New Delhi, Dec 21: “India"s engagement with the world is very old," stated Dr. Sugata Bose, Gardiner Professor of History, Harvard University while interacting with a cross section of the society at a session organised by The Aspen Institute and the CII.
Dr. Bose emphasized that Indians are basically a very “outward looking people"; even the Independence movement which took place in the country was essentially an outward looking movement. But the country undertook an inward looking policy post independence.
Dr Bose said that the primary relationships of the Indians with the world remain non political and India, according to this renowned academician is now playing an increasingly “global role" with the Indian entrepreneurs investing more in the world market and a declining rate of “brain drain".
Speaking about West Bengal, Dr Bose said that Bengal has a good opportunity to become a hub but it would require to adopt an outward looking policy, become more organised so that it might not miss the bus.
The Gardiner Professor of History stated that the biggest failure post independence had been in the areas of health and education. He stressed on balancing the increasingly respected brand of India with the inherent culture and heritage and moving on the growth track by alleviating poverty and collaborating with the other Asian nations.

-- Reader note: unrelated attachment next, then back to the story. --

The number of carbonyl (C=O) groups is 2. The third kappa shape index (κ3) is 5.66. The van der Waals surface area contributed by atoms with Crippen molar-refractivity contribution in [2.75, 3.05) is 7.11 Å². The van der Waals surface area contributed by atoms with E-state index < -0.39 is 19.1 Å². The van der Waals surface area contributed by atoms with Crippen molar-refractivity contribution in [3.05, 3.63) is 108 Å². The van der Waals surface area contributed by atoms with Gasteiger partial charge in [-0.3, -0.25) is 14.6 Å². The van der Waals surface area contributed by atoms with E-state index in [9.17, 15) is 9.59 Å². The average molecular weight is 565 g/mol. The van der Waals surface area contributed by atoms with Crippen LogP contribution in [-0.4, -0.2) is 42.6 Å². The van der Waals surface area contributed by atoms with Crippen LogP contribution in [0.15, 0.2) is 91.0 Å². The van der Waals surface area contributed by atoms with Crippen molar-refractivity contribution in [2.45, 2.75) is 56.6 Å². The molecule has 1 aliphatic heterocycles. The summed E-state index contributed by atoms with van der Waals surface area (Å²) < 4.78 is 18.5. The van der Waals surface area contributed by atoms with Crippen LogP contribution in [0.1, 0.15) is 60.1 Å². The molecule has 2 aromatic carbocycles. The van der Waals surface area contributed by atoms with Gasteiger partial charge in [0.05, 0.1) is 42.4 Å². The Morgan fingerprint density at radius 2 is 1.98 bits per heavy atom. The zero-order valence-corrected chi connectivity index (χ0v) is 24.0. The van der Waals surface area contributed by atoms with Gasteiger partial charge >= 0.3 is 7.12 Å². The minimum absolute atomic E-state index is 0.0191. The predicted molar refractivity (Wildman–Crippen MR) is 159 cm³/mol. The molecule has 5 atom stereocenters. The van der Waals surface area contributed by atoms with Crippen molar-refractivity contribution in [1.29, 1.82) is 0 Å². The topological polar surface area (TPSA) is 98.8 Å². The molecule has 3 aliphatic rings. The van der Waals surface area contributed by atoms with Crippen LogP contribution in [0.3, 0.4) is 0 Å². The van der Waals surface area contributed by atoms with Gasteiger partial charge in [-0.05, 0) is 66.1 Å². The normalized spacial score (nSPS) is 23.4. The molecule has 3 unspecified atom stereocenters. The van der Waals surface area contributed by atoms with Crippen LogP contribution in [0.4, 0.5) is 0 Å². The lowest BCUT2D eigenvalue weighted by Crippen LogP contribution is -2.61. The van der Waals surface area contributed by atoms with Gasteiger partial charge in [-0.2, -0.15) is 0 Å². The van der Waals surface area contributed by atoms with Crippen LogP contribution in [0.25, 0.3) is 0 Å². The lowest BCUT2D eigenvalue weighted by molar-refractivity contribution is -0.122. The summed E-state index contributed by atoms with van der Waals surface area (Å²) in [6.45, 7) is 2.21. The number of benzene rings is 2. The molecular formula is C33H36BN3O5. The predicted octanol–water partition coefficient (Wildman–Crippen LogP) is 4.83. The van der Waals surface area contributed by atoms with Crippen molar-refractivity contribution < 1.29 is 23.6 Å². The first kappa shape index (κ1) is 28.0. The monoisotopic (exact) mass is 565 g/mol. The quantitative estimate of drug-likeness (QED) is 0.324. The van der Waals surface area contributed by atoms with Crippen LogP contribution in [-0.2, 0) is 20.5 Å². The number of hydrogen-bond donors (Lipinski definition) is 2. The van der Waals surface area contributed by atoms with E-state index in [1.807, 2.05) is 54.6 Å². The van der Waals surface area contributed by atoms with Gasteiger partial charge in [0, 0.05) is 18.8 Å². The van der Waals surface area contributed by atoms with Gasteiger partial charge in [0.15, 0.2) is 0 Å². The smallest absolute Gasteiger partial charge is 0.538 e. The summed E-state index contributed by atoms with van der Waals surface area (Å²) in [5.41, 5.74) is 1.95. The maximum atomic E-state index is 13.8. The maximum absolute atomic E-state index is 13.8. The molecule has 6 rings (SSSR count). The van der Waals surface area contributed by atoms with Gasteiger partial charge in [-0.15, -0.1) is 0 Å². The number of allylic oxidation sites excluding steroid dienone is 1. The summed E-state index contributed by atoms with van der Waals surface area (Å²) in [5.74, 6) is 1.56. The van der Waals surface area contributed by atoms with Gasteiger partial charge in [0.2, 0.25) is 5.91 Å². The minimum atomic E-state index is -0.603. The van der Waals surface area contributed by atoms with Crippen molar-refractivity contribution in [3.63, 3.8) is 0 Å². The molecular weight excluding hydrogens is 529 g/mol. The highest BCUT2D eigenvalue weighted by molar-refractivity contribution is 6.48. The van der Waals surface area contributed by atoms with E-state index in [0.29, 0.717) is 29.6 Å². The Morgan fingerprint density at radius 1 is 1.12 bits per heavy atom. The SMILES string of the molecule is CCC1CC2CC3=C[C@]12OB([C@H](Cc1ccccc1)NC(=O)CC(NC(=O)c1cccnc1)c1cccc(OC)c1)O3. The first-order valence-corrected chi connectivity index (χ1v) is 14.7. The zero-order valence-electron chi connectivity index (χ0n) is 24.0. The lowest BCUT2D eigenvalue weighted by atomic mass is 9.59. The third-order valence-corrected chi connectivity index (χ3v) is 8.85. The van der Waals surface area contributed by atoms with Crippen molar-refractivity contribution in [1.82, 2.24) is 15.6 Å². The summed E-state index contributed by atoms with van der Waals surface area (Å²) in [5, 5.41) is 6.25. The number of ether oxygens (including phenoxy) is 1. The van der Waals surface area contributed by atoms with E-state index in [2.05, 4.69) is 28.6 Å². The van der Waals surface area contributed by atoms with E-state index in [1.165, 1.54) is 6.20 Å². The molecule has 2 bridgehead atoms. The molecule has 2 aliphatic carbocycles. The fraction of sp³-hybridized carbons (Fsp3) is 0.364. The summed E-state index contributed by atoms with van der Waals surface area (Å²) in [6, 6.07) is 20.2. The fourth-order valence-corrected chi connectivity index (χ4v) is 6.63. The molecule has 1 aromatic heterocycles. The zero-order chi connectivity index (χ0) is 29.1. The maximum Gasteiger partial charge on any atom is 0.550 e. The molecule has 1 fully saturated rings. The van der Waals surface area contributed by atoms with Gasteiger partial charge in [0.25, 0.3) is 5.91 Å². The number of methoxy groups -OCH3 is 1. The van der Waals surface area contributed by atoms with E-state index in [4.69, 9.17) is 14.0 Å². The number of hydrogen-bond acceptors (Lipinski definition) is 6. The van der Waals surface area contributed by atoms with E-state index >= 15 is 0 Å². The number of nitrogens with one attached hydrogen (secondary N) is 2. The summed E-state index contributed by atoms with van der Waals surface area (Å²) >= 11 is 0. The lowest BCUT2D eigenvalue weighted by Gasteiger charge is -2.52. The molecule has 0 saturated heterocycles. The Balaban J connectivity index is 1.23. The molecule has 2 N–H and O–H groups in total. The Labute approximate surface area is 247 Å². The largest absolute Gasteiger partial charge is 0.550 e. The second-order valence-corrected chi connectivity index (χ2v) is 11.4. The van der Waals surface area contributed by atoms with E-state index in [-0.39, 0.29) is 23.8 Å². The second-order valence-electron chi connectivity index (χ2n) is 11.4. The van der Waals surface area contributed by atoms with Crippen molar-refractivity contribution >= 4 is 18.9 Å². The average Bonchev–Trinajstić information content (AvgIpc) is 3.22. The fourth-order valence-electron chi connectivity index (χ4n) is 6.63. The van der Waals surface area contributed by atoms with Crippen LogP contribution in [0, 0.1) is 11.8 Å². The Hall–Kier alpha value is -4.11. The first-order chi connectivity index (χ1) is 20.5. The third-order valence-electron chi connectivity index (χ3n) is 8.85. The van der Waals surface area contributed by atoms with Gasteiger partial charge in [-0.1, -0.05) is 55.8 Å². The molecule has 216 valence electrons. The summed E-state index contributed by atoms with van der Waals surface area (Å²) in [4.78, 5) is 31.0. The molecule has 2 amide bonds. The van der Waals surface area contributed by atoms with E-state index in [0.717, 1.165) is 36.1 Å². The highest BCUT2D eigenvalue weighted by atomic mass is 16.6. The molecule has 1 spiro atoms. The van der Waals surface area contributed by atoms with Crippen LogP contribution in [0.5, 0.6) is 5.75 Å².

Professor Bikash Sinha, Director, Saha Institute of Nuclear Physics, said that the Indian scientists" contribution to science is noteworthy and agreed with Dr Bose that the Indian history gives ample evidence to the fact that the country was globalised and outward looking during her hey days.
Carrying forward our global engagement, Professor Sinha stated that India should ideally work closely with the USA in the fields of fundamental research and life sciences. He said that the fruition of the Indo – US nuclear deal will open the windows of the country to engage with the world.
The other panelist for the session, Rajive Kaul, Chairman, National Committee on Trade Policy, CII said that India is slowly closing on to the dream of becoming one of the front running economies of the world.
Pradeep Gooptu, Resident Editor, Business Standard, also reiterated that Indians are “increasingly engaging themselves with the world."